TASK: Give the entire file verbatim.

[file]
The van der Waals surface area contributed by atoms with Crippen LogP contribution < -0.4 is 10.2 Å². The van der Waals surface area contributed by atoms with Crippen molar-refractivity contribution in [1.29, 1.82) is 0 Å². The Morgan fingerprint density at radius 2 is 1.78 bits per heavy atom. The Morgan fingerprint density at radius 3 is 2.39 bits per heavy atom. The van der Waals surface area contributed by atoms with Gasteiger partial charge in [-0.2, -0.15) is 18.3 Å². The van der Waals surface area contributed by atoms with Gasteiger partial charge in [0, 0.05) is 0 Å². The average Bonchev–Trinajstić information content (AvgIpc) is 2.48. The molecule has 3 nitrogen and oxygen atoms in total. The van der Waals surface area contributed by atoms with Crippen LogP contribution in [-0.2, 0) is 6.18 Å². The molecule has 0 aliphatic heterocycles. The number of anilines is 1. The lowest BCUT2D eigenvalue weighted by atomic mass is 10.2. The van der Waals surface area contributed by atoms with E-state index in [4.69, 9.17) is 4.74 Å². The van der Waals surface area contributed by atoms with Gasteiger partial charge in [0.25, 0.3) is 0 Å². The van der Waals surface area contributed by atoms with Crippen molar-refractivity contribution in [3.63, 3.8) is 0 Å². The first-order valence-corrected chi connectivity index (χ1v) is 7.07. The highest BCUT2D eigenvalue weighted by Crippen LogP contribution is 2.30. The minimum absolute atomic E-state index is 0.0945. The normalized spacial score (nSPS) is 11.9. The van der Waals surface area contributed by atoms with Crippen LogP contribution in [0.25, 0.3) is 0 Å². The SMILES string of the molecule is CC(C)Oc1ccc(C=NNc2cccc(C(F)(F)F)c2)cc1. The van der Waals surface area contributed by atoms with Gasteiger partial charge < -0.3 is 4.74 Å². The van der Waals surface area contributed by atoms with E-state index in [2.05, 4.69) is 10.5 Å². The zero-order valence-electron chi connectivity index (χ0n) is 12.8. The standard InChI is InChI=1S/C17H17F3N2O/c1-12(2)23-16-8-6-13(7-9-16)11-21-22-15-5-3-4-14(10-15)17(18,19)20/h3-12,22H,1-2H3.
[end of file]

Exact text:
The van der Waals surface area contributed by atoms with Crippen LogP contribution < -0.4 is 10.2 Å². The van der Waals surface area contributed by atoms with Crippen molar-refractivity contribution in [1.29, 1.82) is 0 Å². The Morgan fingerprint density at radius 2 is 1.78 bits per heavy atom. The Morgan fingerprint density at radius 3 is 2.39 bits per heavy atom. The van der Waals surface area contributed by atoms with Gasteiger partial charge in [-0.2, -0.15) is 18.3 Å². The van der Waals surface area contributed by atoms with Gasteiger partial charge in [0, 0.05) is 0 Å². The average Bonchev–Trinajstić information content (AvgIpc) is 2.48. The molecule has 3 nitrogen and oxygen atoms in total. The van der Waals surface area contributed by atoms with Crippen LogP contribution in [-0.2, 0) is 6.18 Å². The molecule has 0 aliphatic heterocycles. The number of anilines is 1. The lowest BCUT2D eigenvalue weighted by atomic mass is 10.2. The van der Waals surface area contributed by atoms with E-state index in [4.69, 9.17) is 4.74 Å². The van der Waals surface area contributed by atoms with Gasteiger partial charge in [0.25, 0.3) is 0 Å². The van der Waals surface area contributed by atoms with Crippen molar-refractivity contribution in [3.63, 3.8) is 0 Å². The first-order valence-corrected chi connectivity index (χ1v) is 7.07. The highest BCUT2D eigenvalue weighted by Crippen LogP contribution is 2.30. The minimum absolute atomic E-state index is 0.0945. The normalized spacial score (nSPS) is 11.9. The van der Waals surface area contributed by atoms with Crippen LogP contribution in [0.25, 0.3) is 0 Å². The SMILES string of the molecule is CC(C)Oc1ccc(C=NNc2cccc(C(F)(F)F)c2)cc1. The van der Waals surface area contributed by atoms with Gasteiger partial charge < -0.3 is 4.74 Å². The van der Waals surface area contributed by atoms with E-state index in [2.05, 4.69) is 10.5 Å². The zero-order valence-electron chi connectivity index (χ0n) is 12.8. The standard InChI is InChI=1S/C17H17F3N2O/c1-12(2)23-16-8-6-13(7-9-16)11-21-22-15-5-3-4-14(10-15)17(18,19)20/h3-12,22H,1-2H3.